The latching member of FIG. 1 is engaged with the ledge 16 defined in manipulating means 12. Ledge 16 could have been inherently present in manipulating means 12 (See, for example, FIGS. 6, 7 and 8) or could have been placed there for the specific purpose of engaging latching member 14 (not shown).
FIG. 2 shows another method of engaging a gripping means to a manipulating means via a latching member. Specifically, in FIG. 2, gripping means 10 is secured to manipulating means 12 via latching member 18. A first end 20 of latching member 18 is embedded into gripping means 10. Preferably, latching member's end 20 is screwed into or permanently bonded to gripping means 10.
The second end 22 of latching member 18 is hook-shaped. In FIG. 2, hooked-shaped end 22 is designed to correspond to and engage with the ledge 16 defined in manipulating means 12. As with FIG. 1, ledge 16 could have been inherently present in manipulating means 12 (see, for example, FIG. 4) or could have been placed there for the specific purpose of engaging latching member 18 (not shown).
FIG. 3 shows yet another method of engaging a gripping means to a manipulating means via a latching member. Specifically, in FIG. 3, gripping means 10 is secured to manipulating means 24 via latching member 26.
As with FIG. 2, latching member 26 also has a first end 28 which is embedded into gripping means 10. Moreover, the second end 30 of latching member 26 is also hook-shaped. However, the major difference between FIGS. 2 and 3 is that, in that, in FIG. 3, latching member 26 is designed to engage and/or fit into opening 32 defined in manipulating means 24. As with FIGS. 1 and 2, opening 32 could have been inherently present in manipulating means 24 (not shown) or could have been placed there for the specific purpose of engaging latching member 18 (see, for example, FIGS. 5, 9 and 10).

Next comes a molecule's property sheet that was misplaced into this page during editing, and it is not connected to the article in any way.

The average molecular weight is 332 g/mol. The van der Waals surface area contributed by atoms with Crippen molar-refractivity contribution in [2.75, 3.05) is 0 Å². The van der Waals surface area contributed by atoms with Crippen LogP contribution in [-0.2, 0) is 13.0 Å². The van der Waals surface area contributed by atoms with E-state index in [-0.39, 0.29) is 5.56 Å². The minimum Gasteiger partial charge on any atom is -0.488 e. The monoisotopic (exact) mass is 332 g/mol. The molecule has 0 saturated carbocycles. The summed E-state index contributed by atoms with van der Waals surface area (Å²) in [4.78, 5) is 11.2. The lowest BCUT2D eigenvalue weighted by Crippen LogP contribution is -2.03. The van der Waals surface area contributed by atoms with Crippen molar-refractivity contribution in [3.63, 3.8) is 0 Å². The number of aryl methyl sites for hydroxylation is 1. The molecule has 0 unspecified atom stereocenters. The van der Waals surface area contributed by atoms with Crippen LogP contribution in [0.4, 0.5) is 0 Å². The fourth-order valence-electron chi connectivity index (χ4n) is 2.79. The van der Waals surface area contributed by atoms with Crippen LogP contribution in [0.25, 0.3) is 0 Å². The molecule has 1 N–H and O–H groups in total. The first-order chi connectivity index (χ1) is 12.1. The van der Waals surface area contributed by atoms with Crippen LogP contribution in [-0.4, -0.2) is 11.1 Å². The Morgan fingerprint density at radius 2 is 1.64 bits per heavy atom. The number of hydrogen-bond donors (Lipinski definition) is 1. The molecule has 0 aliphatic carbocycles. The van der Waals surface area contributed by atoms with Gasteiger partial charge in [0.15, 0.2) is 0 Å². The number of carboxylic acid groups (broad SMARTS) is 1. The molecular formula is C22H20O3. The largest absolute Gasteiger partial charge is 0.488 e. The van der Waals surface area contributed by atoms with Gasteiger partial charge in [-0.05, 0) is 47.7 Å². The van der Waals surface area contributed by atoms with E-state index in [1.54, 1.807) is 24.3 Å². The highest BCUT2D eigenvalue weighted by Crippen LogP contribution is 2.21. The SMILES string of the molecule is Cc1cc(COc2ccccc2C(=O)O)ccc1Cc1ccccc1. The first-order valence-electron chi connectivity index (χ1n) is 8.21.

In all of the embodiments illustrated above, the latching members must be flexible and resilient. The degree of flexibility and resiliency associated with the latching members must be such that it permits the repeated engagement and disengagement of the gripping means and the manipulating means. However, it must also be able to keep the gripping means and manipulating means securely fastened together during suturing procedures.
However, since at least one end of the latching member is attached to the gripping means, and since the gripping means has a degree of flexibility and resiliency associated therewith, at least some of the flexibility and resiliency necessary to move the latching member from the engaged position to the disengaged position can be obtained from the gripping means. Therefore, when determining the minimum degree of flexibility and resiliency which the latching member must have in order that the invention may be practiced as indicated herein, one should take into consideration the gripping means' flexibility and resiliency, and the location and manner in which the latching member and gripping means are secured to one another.